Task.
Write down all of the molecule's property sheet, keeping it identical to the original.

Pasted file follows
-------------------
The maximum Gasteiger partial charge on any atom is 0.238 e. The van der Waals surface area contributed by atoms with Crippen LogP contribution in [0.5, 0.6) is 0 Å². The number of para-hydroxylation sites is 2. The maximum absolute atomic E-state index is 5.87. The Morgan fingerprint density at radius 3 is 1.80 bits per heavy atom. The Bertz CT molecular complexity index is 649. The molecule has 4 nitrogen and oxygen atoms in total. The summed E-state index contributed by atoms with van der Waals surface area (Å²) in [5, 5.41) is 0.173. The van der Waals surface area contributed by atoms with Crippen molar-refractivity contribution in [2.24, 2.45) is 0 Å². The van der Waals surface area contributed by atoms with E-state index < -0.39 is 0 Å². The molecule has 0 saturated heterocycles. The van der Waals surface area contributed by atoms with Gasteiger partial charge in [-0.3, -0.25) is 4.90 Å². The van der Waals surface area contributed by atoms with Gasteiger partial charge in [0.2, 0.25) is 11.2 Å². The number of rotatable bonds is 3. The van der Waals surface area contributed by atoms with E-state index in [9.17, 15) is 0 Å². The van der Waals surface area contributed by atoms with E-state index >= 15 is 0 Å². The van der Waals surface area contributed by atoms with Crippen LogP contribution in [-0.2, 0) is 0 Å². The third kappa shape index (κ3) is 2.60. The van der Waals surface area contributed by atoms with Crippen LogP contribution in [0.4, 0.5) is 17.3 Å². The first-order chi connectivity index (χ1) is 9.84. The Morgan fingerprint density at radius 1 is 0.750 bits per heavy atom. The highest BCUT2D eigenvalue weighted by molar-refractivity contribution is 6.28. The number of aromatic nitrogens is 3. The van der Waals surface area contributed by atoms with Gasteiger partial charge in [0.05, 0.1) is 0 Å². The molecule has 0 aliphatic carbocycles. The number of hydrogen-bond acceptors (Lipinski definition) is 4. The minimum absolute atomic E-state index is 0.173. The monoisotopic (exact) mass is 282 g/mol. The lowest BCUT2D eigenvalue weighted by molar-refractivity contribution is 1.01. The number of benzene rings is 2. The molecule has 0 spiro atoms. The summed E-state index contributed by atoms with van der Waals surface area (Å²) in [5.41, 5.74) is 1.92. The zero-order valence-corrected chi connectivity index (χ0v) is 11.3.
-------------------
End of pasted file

The maximum Gasteiger partial charge on any atom is 0.238 e. The van der Waals surface area contributed by atoms with Crippen LogP contribution in [0.5, 0.6) is 0 Å². The number of para-hydroxylation sites is 2. The maximum absolute atomic E-state index is 5.87. The Morgan fingerprint density at radius 3 is 1.80 bits per heavy atom. The Bertz CT molecular complexity index is 649. The molecule has 4 nitrogen and oxygen atoms in total. The summed E-state index contributed by atoms with van der Waals surface area (Å²) in [5, 5.41) is 0.173. The van der Waals surface area contributed by atoms with Crippen molar-refractivity contribution in [2.24, 2.45) is 0 Å². The van der Waals surface area contributed by atoms with E-state index < -0.39 is 0 Å². The molecule has 0 saturated heterocycles. The van der Waals surface area contributed by atoms with Gasteiger partial charge in [-0.3, -0.25) is 4.90 Å². The van der Waals surface area contributed by atoms with Gasteiger partial charge in [0.2, 0.25) is 11.2 Å². The number of rotatable bonds is 3. The van der Waals surface area contributed by atoms with E-state index in [9.17, 15) is 0 Å². The van der Waals surface area contributed by atoms with E-state index >= 15 is 0 Å². The van der Waals surface area contributed by atoms with Crippen LogP contribution in [-0.2, 0) is 0 Å². The third kappa shape index (κ3) is 2.60. The van der Waals surface area contributed by atoms with Crippen LogP contribution in [0.4, 0.5) is 17.3 Å². The first-order chi connectivity index (χ1) is 9.84. The Morgan fingerprint density at radius 1 is 0.750 bits per heavy atom. The highest BCUT2D eigenvalue weighted by molar-refractivity contribution is 6.28. The number of aromatic nitrogens is 3. The van der Waals surface area contributed by atoms with Gasteiger partial charge in [0.05, 0.1) is 0 Å². The molecule has 0 aliphatic carbocycles. The number of hydrogen-bond acceptors (Lipinski definition) is 4. The minimum absolute atomic E-state index is 0.173. The monoisotopic (exact) mass is 282 g/mol. The lowest BCUT2D eigenvalue weighted by molar-refractivity contribution is 1.01. The number of benzene rings is 2. The molecule has 0 spiro atoms. The summed E-state index contributed by atoms with van der Waals surface area (Å²) in [5.41, 5.74) is 1.92. The zero-order valence-corrected chi connectivity index (χ0v) is 11.3.